Despite years of effort to teach and enforce positive professional norms and standards, many reports of challenges to medical professionalism continue to appear, both in the medical and education literature and, often in reaction, in the lay press.1,2,3,4,5 Examples of professional lapses dot the health care landscape: regulations are thwarted, records are falsified, patients are ignored, colleagues are berated.2,4,6 The medical profession has articulated its sense of what professionalism is in a number of important position statements.7,8 These statements tend to be built upon abstracted principles and values, such as the taxonomy presented in the American Board of Internal Medicine's (ABIM's) Project Professionalism: altruism, accountability, excellence, duty, honor, integrity, and respect for others.7
These principles provide a common and coherent language for describing a basic framework of professional expectations. The community's considerable effort to precisely define these principles suggests an assumption that by providing definitions, we will be able not only to establish practice guidelines but also to impart professional principles to the next generation of practitioners. However, as with all practice guidelines, the clinician must interpret them within the context of his or her own practice. There may be instances in which deception is required (e.g., to protect a patient's confidentiality); there may be others in which two equally viable professional actions conflict (e.g., support the team's decision to wait, or immediately disclose information to a patient).9,10,11 Similarly, the learner's developing understanding of such abstract concepts depends upon the context in which she or he interprets them. Therefore, to effectively shape students' developing professionalism, we need to examine their situated perceptions of professional values and behaviors.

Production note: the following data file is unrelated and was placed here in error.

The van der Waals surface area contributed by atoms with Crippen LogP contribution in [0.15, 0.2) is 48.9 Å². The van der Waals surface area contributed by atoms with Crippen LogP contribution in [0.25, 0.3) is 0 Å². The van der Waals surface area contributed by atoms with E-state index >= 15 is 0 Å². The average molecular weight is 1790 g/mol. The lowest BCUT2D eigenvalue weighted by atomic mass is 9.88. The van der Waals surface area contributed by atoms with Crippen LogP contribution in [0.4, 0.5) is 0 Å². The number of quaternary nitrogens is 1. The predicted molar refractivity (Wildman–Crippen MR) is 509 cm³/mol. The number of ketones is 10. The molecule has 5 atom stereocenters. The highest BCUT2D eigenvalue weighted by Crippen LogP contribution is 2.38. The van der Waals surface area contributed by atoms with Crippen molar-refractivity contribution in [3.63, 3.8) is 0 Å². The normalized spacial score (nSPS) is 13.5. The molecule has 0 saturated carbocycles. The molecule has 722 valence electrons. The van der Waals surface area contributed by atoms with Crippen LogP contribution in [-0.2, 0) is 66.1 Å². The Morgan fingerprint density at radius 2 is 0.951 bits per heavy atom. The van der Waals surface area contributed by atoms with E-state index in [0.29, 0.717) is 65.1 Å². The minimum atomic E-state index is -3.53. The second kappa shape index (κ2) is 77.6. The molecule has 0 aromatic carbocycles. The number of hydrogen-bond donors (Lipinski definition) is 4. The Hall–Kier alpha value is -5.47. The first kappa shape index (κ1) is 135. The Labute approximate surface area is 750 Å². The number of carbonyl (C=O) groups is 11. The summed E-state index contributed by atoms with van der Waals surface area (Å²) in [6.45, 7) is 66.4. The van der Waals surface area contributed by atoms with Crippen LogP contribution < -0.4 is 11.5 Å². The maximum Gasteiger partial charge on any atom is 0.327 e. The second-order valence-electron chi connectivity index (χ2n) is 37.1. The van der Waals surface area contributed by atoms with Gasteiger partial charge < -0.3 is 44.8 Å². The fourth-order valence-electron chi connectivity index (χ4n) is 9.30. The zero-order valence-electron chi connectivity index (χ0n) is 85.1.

Students both witness others' professional decision making and encounter their own challenges. Through these experiences, they develop their “professional judgment.” Not unlike clinical judgment, professional judgment cannot be adequately learned by lecture or by rote, or confidently assessed by written examination alone. Students, as novices, acquire and apply professionalism through specific instances, and their professionalism must be taught and evaluated using the same instances. Attempts to do otherwise may lead to curricula and evaluations that are too abstract and too distant from students' real-life experience.
Efforts to understand professionalism from the position of students, while critically important, have been unable to represent the situatedness of the students' experiences. To date, the research literature has relied largely on students' recall of generalized professional and ethical dilemmas, and their depictions of the frequency and severity of these phenomena.1,2,4 While these reports provide a useful overview, they cannot offer a full understanding of what specific events students have witnessed or dilemmas they have encountered, nor have they encouraged students' reflections on these experiences. Towards these ends, this study was designed to identify and elaborate the particular contexts and dilemmas that challenge students' developing professionalism. Through such a process, we can begin to characterize the professional lapse from the point of view of students, to probe their knowledge and understanding of professionalism, and to strategize how best to bring current theories of professionalism to bear on students' experiences.